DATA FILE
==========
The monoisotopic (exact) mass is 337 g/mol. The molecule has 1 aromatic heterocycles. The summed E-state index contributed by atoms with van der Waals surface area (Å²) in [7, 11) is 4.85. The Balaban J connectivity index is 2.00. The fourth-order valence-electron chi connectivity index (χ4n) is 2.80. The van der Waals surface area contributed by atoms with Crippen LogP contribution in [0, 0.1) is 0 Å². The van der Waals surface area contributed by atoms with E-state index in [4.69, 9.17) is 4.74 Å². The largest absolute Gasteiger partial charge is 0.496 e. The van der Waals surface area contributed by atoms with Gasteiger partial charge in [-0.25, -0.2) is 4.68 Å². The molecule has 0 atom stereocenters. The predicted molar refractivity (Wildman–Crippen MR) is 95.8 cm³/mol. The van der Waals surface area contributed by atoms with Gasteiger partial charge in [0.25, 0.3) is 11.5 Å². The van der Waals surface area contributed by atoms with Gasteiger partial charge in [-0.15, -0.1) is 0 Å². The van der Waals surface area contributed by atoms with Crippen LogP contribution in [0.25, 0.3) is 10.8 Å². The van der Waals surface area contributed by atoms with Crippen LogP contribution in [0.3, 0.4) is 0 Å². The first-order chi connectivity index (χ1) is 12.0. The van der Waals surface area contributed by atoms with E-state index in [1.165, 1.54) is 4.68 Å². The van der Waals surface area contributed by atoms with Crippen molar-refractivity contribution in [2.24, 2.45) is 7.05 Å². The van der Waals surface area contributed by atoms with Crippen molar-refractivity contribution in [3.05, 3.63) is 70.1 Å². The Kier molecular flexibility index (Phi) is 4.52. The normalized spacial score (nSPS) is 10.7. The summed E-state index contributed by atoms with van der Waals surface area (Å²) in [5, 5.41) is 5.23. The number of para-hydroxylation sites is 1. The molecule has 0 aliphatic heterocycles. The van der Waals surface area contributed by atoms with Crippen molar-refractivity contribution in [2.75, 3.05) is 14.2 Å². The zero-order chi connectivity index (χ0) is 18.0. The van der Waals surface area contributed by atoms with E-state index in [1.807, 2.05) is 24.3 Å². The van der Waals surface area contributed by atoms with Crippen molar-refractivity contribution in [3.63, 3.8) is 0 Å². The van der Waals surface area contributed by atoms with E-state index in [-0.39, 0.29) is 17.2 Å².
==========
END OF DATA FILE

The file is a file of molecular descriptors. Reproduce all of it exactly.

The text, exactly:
The monoisotopic (exact) mass is 337 g/mol. The molecule has 1 aromatic heterocycles. The summed E-state index contributed by atoms with van der Waals surface area (Å²) in [7, 11) is 4.85. The Balaban J connectivity index is 2.00. The fourth-order valence-electron chi connectivity index (χ4n) is 2.80. The van der Waals surface area contributed by atoms with Crippen LogP contribution in [0, 0.1) is 0 Å². The van der Waals surface area contributed by atoms with E-state index in [4.69, 9.17) is 4.74 Å². The largest absolute Gasteiger partial charge is 0.496 e. The van der Waals surface area contributed by atoms with Gasteiger partial charge in [-0.25, -0.2) is 4.68 Å². The molecule has 0 atom stereocenters. The predicted molar refractivity (Wildman–Crippen MR) is 95.8 cm³/mol. The van der Waals surface area contributed by atoms with Gasteiger partial charge in [0.25, 0.3) is 11.5 Å². The van der Waals surface area contributed by atoms with Gasteiger partial charge in [-0.15, -0.1) is 0 Å². The van der Waals surface area contributed by atoms with Crippen LogP contribution in [0.25, 0.3) is 10.8 Å². The van der Waals surface area contributed by atoms with Crippen LogP contribution in [0.3, 0.4) is 0 Å². The first-order chi connectivity index (χ1) is 12.0. The van der Waals surface area contributed by atoms with E-state index in [1.165, 1.54) is 4.68 Å². The van der Waals surface area contributed by atoms with Crippen molar-refractivity contribution in [2.24, 2.45) is 7.05 Å². The van der Waals surface area contributed by atoms with Crippen molar-refractivity contribution in [3.05, 3.63) is 70.1 Å². The Kier molecular flexibility index (Phi) is 4.52. The normalized spacial score (nSPS) is 10.7. The summed E-state index contributed by atoms with van der Waals surface area (Å²) in [5, 5.41) is 5.23. The number of para-hydroxylation sites is 1. The molecule has 0 aliphatic heterocycles. The van der Waals surface area contributed by atoms with Crippen molar-refractivity contribution in [2.75, 3.05) is 14.2 Å². The zero-order chi connectivity index (χ0) is 18.0. The van der Waals surface area contributed by atoms with E-state index in [1.807, 2.05) is 24.3 Å². The van der Waals surface area contributed by atoms with Crippen molar-refractivity contribution in [3.63, 3.8) is 0 Å². The van der Waals surface area contributed by atoms with E-state index in [-0.39, 0.29) is 17.2 Å².